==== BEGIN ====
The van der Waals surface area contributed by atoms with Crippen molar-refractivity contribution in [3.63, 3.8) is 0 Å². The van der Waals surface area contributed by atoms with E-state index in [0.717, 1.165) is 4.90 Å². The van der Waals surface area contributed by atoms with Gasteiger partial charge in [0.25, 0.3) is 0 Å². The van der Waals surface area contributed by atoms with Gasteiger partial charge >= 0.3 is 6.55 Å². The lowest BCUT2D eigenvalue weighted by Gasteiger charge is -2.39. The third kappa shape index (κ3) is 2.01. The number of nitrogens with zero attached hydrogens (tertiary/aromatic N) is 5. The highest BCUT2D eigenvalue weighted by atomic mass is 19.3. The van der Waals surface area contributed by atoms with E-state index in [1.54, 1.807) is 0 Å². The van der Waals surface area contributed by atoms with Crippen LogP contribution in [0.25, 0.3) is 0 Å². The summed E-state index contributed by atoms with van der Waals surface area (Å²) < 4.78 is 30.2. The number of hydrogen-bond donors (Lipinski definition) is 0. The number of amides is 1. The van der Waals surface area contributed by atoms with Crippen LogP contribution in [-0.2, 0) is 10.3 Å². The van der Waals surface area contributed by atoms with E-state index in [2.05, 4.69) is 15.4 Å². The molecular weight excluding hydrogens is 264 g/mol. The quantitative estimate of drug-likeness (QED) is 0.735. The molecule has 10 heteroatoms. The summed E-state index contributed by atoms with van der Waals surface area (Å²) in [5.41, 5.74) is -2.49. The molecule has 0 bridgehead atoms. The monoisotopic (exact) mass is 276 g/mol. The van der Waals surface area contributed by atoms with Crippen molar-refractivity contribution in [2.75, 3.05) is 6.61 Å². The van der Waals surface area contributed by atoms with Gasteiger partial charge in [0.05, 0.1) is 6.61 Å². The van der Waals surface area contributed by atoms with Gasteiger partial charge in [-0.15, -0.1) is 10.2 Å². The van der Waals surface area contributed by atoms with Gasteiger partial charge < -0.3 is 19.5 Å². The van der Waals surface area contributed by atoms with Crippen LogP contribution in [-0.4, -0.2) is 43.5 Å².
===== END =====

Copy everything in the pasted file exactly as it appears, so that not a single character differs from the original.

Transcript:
The van der Waals surface area contributed by atoms with Crippen molar-refractivity contribution in [3.63, 3.8) is 0 Å². The van der Waals surface area contributed by atoms with E-state index in [0.717, 1.165) is 4.90 Å². The van der Waals surface area contributed by atoms with Gasteiger partial charge in [0.25, 0.3) is 0 Å². The van der Waals surface area contributed by atoms with Gasteiger partial charge >= 0.3 is 6.55 Å². The lowest BCUT2D eigenvalue weighted by Gasteiger charge is -2.39. The third kappa shape index (κ3) is 2.01. The number of nitrogens with zero attached hydrogens (tertiary/aromatic N) is 5. The highest BCUT2D eigenvalue weighted by atomic mass is 19.3. The van der Waals surface area contributed by atoms with E-state index in [1.54, 1.807) is 0 Å². The van der Waals surface area contributed by atoms with Crippen LogP contribution in [0.25, 0.3) is 0 Å². The summed E-state index contributed by atoms with van der Waals surface area (Å²) < 4.78 is 30.2. The number of hydrogen-bond donors (Lipinski definition) is 0. The number of amides is 1. The van der Waals surface area contributed by atoms with Crippen LogP contribution in [-0.2, 0) is 10.3 Å². The van der Waals surface area contributed by atoms with E-state index in [2.05, 4.69) is 15.4 Å². The molecular weight excluding hydrogens is 264 g/mol. The quantitative estimate of drug-likeness (QED) is 0.735. The molecule has 10 heteroatoms. The summed E-state index contributed by atoms with van der Waals surface area (Å²) in [5.41, 5.74) is -2.49. The molecule has 0 bridgehead atoms. The monoisotopic (exact) mass is 276 g/mol. The van der Waals surface area contributed by atoms with Crippen molar-refractivity contribution in [2.75, 3.05) is 6.61 Å². The van der Waals surface area contributed by atoms with Gasteiger partial charge in [0.05, 0.1) is 6.61 Å². The van der Waals surface area contributed by atoms with Gasteiger partial charge in [-0.15, -0.1) is 10.2 Å². The van der Waals surface area contributed by atoms with Gasteiger partial charge < -0.3 is 19.5 Å². The van der Waals surface area contributed by atoms with Crippen LogP contribution in [-0.4, -0.2) is 43.5 Å².